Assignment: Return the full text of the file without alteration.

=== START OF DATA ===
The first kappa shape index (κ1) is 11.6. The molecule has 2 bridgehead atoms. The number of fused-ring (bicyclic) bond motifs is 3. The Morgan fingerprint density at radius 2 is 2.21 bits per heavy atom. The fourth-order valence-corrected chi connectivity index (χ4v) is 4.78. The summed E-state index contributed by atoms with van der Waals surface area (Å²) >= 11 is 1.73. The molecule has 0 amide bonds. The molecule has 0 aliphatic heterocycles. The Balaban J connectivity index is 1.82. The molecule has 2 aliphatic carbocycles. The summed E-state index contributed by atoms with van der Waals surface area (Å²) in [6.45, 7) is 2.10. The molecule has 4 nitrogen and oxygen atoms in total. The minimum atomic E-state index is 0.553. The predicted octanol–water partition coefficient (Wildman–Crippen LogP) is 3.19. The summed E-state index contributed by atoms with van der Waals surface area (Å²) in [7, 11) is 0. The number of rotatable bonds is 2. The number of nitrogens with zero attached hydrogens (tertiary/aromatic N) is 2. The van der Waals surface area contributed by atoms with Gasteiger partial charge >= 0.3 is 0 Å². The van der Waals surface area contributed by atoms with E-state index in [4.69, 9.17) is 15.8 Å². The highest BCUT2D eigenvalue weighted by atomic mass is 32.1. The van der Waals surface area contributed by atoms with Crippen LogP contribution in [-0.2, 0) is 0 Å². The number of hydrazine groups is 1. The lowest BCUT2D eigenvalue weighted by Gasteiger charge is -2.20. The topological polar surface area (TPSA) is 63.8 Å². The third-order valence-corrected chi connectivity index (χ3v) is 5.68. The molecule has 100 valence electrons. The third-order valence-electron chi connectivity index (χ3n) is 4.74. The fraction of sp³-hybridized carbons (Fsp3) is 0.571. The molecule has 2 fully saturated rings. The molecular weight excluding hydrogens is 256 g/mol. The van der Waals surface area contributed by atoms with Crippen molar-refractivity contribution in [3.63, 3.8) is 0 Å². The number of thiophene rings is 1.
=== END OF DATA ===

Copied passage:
The first kappa shape index (κ1) is 11.6. The molecule has 2 bridgehead atoms. The number of fused-ring (bicyclic) bond motifs is 3. The Morgan fingerprint density at radius 2 is 2.21 bits per heavy atom. The fourth-order valence-corrected chi connectivity index (χ4v) is 4.78. The summed E-state index contributed by atoms with van der Waals surface area (Å²) >= 11 is 1.73. The molecule has 0 amide bonds. The molecule has 0 aliphatic heterocycles. The Balaban J connectivity index is 1.82. The molecule has 2 aliphatic carbocycles. The summed E-state index contributed by atoms with van der Waals surface area (Å²) in [6.45, 7) is 2.10. The molecule has 4 nitrogen and oxygen atoms in total. The minimum atomic E-state index is 0.553. The predicted octanol–water partition coefficient (Wildman–Crippen LogP) is 3.19. The summed E-state index contributed by atoms with van der Waals surface area (Å²) in [7, 11) is 0. The number of rotatable bonds is 2. The number of nitrogens with zero attached hydrogens (tertiary/aromatic N) is 2. The van der Waals surface area contributed by atoms with Gasteiger partial charge >= 0.3 is 0 Å². The van der Waals surface area contributed by atoms with E-state index in [4.69, 9.17) is 15.8 Å². The highest BCUT2D eigenvalue weighted by atomic mass is 32.1. The van der Waals surface area contributed by atoms with Crippen LogP contribution in [-0.2, 0) is 0 Å². The number of hydrazine groups is 1. The lowest BCUT2D eigenvalue weighted by Gasteiger charge is -2.20. The topological polar surface area (TPSA) is 63.8 Å². The third-order valence-corrected chi connectivity index (χ3v) is 5.68. The molecule has 100 valence electrons. The third-order valence-electron chi connectivity index (χ3n) is 4.74. The fraction of sp³-hybridized carbons (Fsp3) is 0.571. The molecule has 2 fully saturated rings. The molecular weight excluding hydrogens is 256 g/mol. The van der Waals surface area contributed by atoms with Crippen molar-refractivity contribution in [3.63, 3.8) is 0 Å². The number of thiophene rings is 1.